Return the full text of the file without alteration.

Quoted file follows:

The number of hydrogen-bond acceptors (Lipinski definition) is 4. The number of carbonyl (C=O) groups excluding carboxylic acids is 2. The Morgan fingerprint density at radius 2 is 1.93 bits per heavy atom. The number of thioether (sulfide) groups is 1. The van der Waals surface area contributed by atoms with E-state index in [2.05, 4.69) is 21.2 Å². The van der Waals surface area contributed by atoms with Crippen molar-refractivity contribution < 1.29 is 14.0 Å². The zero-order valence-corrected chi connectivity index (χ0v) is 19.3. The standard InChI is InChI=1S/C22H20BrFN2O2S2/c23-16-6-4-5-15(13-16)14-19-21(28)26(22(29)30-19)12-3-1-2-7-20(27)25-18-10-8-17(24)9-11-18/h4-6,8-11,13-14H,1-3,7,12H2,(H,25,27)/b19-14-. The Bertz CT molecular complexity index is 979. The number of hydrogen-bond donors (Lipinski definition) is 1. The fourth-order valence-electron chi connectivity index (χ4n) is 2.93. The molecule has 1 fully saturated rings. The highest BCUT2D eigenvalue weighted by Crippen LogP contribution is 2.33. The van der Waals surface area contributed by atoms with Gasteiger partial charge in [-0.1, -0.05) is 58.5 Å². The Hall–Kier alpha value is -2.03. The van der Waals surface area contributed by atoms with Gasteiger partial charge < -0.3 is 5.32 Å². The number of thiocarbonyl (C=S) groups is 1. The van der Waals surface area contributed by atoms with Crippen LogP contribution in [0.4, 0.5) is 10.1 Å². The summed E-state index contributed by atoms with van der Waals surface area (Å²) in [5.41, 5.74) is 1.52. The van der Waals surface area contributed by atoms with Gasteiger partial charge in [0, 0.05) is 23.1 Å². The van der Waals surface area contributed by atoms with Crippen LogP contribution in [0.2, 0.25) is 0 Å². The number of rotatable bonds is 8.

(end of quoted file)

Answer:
The number of hydrogen-bond acceptors (Lipinski definition) is 4. The number of carbonyl (C=O) groups excluding carboxylic acids is 2. The Morgan fingerprint density at radius 2 is 1.93 bits per heavy atom. The number of thioether (sulfide) groups is 1. The van der Waals surface area contributed by atoms with E-state index in [2.05, 4.69) is 21.2 Å². The van der Waals surface area contributed by atoms with Crippen molar-refractivity contribution < 1.29 is 14.0 Å². The zero-order valence-corrected chi connectivity index (χ0v) is 19.3. The standard InChI is InChI=1S/C22H20BrFN2O2S2/c23-16-6-4-5-15(13-16)14-19-21(28)26(22(29)30-19)12-3-1-2-7-20(27)25-18-10-8-17(24)9-11-18/h4-6,8-11,13-14H,1-3,7,12H2,(H,25,27)/b19-14-. The Bertz CT molecular complexity index is 979. The number of hydrogen-bond donors (Lipinski definition) is 1. The fourth-order valence-electron chi connectivity index (χ4n) is 2.93. The molecule has 1 fully saturated rings. The highest BCUT2D eigenvalue weighted by Crippen LogP contribution is 2.33. The van der Waals surface area contributed by atoms with Gasteiger partial charge in [-0.1, -0.05) is 58.5 Å². The Hall–Kier alpha value is -2.03. The van der Waals surface area contributed by atoms with Gasteiger partial charge < -0.3 is 5.32 Å². The number of thiocarbonyl (C=S) groups is 1. The van der Waals surface area contributed by atoms with Crippen LogP contribution in [0.4, 0.5) is 10.1 Å². The summed E-state index contributed by atoms with van der Waals surface area (Å²) in [5.41, 5.74) is 1.52. The van der Waals surface area contributed by atoms with Gasteiger partial charge in [0, 0.05) is 23.1 Å². The van der Waals surface area contributed by atoms with Crippen LogP contribution in [0.2, 0.25) is 0 Å². The number of rotatable bonds is 8.